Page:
Back in 1229, the role of Mayor of Dublin was created by Prince Henry III. Then, in 1665, King Charles II upgraded the title to Lord Mayor of Dublin.
Dublin’s first Lord Mayor, Sir Daniel Bellingham, was a goldsmith from England and commanded a company of foot soldiers as part of his position.
Her role as first citizen of Dublin is to represent the city locally and internationally, and to preside over Dublin City Council’s monthly meetings.
The foot soldiers are long gone, and there’s not much use for the great mace or the great sword anymore. And the Lord Mayor no longer travels by coach – though the old one’s still there for special occasions like St Patrick’s Day.
However, hints of the English tradition still remain.
The Lord Mayor still resides in the Mansion House on Dawson Street, and the Great Chain of Office was presented by King William III, or William of Orange, to the City of Dublin in 1698.
So is it time to get rid of this English tradition and replace it with something more Irish? Or after hundreds of years, has the role become an Irish tradition?
Is a New Title Needed?
Independent councillor Mannix Flynn has put forward a motion to the council’s protocol committee to decommission the title Lord Mayor and replace it with the more inclusive title of Civic Mayor.
“This would be in keeping with a much more democratic description and title. The days of Lords go back to a time when Ireland was under foreign rule and in many respects it is an alien colonialist term,” the motion states.
This motion will come before all councillors for debate at next month’s full council meeting.
Flynn feels the title Lord Mayor has no place in a republic, and hopes that Dublin City Council might lead the way in getting rid of it. He dislikes the title, as it implies that the Lord Mayor has power over others, he says.
“In the year 2016, the commemorative year, with a chance at change, I think it’s essential that we do this,” he says. “There are people in the city council who I believe suffer from a status anxiety and love all these grandiose titles, chains and medals. They’d be far better off going across the water to where everyone is subject.”
He’d be happy with the titles Mayor, Civic Mayor or Ardmhéara.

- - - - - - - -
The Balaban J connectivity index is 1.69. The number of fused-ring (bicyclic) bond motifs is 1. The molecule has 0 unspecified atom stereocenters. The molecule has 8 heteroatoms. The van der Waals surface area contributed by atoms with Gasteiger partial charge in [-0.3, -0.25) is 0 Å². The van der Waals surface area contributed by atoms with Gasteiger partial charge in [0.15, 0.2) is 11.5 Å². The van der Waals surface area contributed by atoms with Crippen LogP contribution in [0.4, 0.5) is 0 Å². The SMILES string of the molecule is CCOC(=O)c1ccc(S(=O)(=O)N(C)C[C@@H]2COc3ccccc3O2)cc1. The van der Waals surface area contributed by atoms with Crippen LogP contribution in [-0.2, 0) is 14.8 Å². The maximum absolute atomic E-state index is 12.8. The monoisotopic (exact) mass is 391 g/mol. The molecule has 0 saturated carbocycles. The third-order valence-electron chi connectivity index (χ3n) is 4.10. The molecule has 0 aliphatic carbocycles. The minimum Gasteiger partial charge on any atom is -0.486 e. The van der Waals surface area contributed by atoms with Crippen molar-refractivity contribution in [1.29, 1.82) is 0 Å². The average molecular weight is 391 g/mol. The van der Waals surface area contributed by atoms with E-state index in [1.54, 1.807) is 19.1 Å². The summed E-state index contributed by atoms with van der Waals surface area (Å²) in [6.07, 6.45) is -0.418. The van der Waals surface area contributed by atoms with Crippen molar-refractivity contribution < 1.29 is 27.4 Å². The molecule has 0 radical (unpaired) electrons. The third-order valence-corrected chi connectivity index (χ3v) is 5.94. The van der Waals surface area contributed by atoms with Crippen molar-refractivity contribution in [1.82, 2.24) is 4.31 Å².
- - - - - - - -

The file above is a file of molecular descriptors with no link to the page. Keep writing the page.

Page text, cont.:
It’s noticeable that Ní Dhálaigh avoids using the title Lord Mayor and prefers Ardmhéara. She usually used this title to address her predecessor, Christy Burke, as well.
So will republican Sinn Féin councillors be voting in favour of this new motion? Group leader Séamus McGrattan says the party councillors haven’t discussed the topic yet, but his personal view is that the name should remain.
He admits that his initial instinct was to agree with Flynn. But then, after some thought and some discussion with other people, he realised that the title is well-liked.
As he sees it, it’s been around so long it’s lost its old connotations and become our tradition. He’s never associated the title with English lordships.
“I think, generally, the people of Dublin have an affinity with the Lord Mayor. They like the term and it adds to it a bit as well,” says McGrattan.
Overall though, he’d not too pushed either way.
If he had to pick, maybe he’d change it to Ardmhéara. He likes the way Ní Dhálaigh picked it up this year.
“It’s a nonsense to think that anyone who holds the title is considered as a Lord in the British tradition,” he says. “And as somebody who once held the post, I didn’t feel like a Lord,” he adds, with a chuckle.
He sees the proposal to change the name as a downgrade, and thinks it would reflect badly on Dublin, if Cork and Belfast had Lord Mayors and Dublin didn’t.
As Lacey sees it, changing the title would have no practical impact, except maybe when the title-holder was travelling abroad.
“People see it as having that sort of higher status,” he says. “Which isn’t unreasonable to have as the capital city of a country.”
He says he’d much rather see motions about practical reforms, like creating a directly elected Lord Mayor.